"Irrespective of the Fannie Mae debacle, it is my hope we see far more progress in ethical reporting standards in 2005. I believe we will. I think the business schools of the world are focusing more on the needs for ethical standards in business. I would like to tender the prediction that while Sarbanes-Oxley was the final straw to enforce accurate financial reporting, it was merely a precursor to the movement away from transgressions in financial reporting".

The financial health and economic welfare of global corporations is at stake when it comes to accurate financial reporting. Investors won't stand for a repeat of Enron, Tyco or recent allegations in reporting improprieties by Fannie Mae. B-Schools have been propounding ethical behaviour in business for some time. University of Pennsylvania's Wharton describes their focus accordingly:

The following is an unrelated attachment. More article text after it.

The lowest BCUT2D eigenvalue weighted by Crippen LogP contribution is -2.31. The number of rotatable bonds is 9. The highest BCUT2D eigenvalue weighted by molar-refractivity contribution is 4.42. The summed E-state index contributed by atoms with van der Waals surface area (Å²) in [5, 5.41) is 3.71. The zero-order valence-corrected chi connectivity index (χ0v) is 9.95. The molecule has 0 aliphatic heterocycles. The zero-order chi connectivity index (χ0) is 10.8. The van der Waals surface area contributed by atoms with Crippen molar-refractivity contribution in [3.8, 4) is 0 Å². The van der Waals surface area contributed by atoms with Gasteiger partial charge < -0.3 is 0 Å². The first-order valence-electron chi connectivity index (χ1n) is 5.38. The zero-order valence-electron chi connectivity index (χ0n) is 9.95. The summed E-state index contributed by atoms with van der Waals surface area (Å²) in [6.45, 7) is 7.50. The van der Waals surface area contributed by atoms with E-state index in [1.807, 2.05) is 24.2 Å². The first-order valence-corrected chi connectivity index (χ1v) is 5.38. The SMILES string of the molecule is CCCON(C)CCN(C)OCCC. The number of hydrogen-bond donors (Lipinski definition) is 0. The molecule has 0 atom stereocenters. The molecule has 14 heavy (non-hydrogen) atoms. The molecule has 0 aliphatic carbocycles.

"The Ethics Project does not guarantee that all Wharton graduates will behave ethically. Rather the goal is to teach an approach for handling ethical questions and to dispel a common attitude among business students that the bottom line is the only relevant consideration. The intellectual understanding of ethical obligations may not be sufficient to insure ethical behaviour, but can be an important contributor to that goal."

Repairing the Breach of Trust in Corporate Governance

John Child and Suzana B. Rodrigues